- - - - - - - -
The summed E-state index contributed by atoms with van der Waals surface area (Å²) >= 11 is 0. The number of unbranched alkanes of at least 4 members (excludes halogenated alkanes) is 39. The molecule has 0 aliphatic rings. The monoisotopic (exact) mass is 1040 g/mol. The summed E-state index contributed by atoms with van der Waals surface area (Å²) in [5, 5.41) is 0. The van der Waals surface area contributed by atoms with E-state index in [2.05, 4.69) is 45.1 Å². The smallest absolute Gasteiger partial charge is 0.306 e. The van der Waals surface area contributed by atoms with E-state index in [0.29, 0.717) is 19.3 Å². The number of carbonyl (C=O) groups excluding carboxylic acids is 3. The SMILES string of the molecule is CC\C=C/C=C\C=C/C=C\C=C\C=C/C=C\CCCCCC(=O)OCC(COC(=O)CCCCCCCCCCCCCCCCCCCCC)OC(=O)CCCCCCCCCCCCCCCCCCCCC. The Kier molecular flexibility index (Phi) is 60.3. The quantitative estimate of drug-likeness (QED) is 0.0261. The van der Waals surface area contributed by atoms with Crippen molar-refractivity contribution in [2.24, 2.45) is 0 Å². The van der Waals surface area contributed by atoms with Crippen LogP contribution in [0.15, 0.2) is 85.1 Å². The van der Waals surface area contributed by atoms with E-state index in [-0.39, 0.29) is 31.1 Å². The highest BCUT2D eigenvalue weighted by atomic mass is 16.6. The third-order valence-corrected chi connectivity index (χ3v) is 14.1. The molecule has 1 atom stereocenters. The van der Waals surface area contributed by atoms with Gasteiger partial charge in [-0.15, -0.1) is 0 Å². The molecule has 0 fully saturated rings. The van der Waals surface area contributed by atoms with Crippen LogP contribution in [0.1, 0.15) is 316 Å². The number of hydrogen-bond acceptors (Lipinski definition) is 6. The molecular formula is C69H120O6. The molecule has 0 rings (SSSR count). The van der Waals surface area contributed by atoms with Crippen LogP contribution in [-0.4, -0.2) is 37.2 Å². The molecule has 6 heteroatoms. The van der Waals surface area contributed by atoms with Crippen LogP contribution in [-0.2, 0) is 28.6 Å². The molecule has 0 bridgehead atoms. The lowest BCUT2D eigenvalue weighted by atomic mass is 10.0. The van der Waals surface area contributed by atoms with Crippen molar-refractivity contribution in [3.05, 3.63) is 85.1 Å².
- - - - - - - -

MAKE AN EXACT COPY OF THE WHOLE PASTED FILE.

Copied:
The summed E-state index contributed by atoms with van der Waals surface area (Å²) >= 11 is 0. The number of unbranched alkanes of at least 4 members (excludes halogenated alkanes) is 39. The molecule has 0 aliphatic rings. The monoisotopic (exact) mass is 1040 g/mol. The summed E-state index contributed by atoms with van der Waals surface area (Å²) in [5, 5.41) is 0. The van der Waals surface area contributed by atoms with E-state index in [2.05, 4.69) is 45.1 Å². The smallest absolute Gasteiger partial charge is 0.306 e. The van der Waals surface area contributed by atoms with E-state index in [0.29, 0.717) is 19.3 Å². The number of carbonyl (C=O) groups excluding carboxylic acids is 3. The SMILES string of the molecule is CC\C=C/C=C\C=C/C=C\C=C\C=C/C=C\CCCCCC(=O)OCC(COC(=O)CCCCCCCCCCCCCCCCCCCCC)OC(=O)CCCCCCCCCCCCCCCCCCCCC. The Kier molecular flexibility index (Phi) is 60.3. The quantitative estimate of drug-likeness (QED) is 0.0261. The van der Waals surface area contributed by atoms with Crippen molar-refractivity contribution in [2.24, 2.45) is 0 Å². The van der Waals surface area contributed by atoms with Crippen LogP contribution in [0.15, 0.2) is 85.1 Å². The van der Waals surface area contributed by atoms with E-state index in [-0.39, 0.29) is 31.1 Å². The highest BCUT2D eigenvalue weighted by atomic mass is 16.6. The third-order valence-corrected chi connectivity index (χ3v) is 14.1. The molecule has 1 atom stereocenters. The van der Waals surface area contributed by atoms with Gasteiger partial charge in [-0.15, -0.1) is 0 Å². The molecule has 0 fully saturated rings. The van der Waals surface area contributed by atoms with Crippen LogP contribution in [0.1, 0.15) is 316 Å². The number of hydrogen-bond acceptors (Lipinski definition) is 6. The molecular formula is C69H120O6. The molecule has 0 rings (SSSR count). The van der Waals surface area contributed by atoms with Crippen LogP contribution in [-0.4, -0.2) is 37.2 Å². The molecule has 6 heteroatoms. The van der Waals surface area contributed by atoms with Crippen LogP contribution in [-0.2, 0) is 28.6 Å². The molecule has 0 bridgehead atoms. The lowest BCUT2D eigenvalue weighted by atomic mass is 10.0. The van der Waals surface area contributed by atoms with Crippen molar-refractivity contribution in [3.05, 3.63) is 85.1 Å².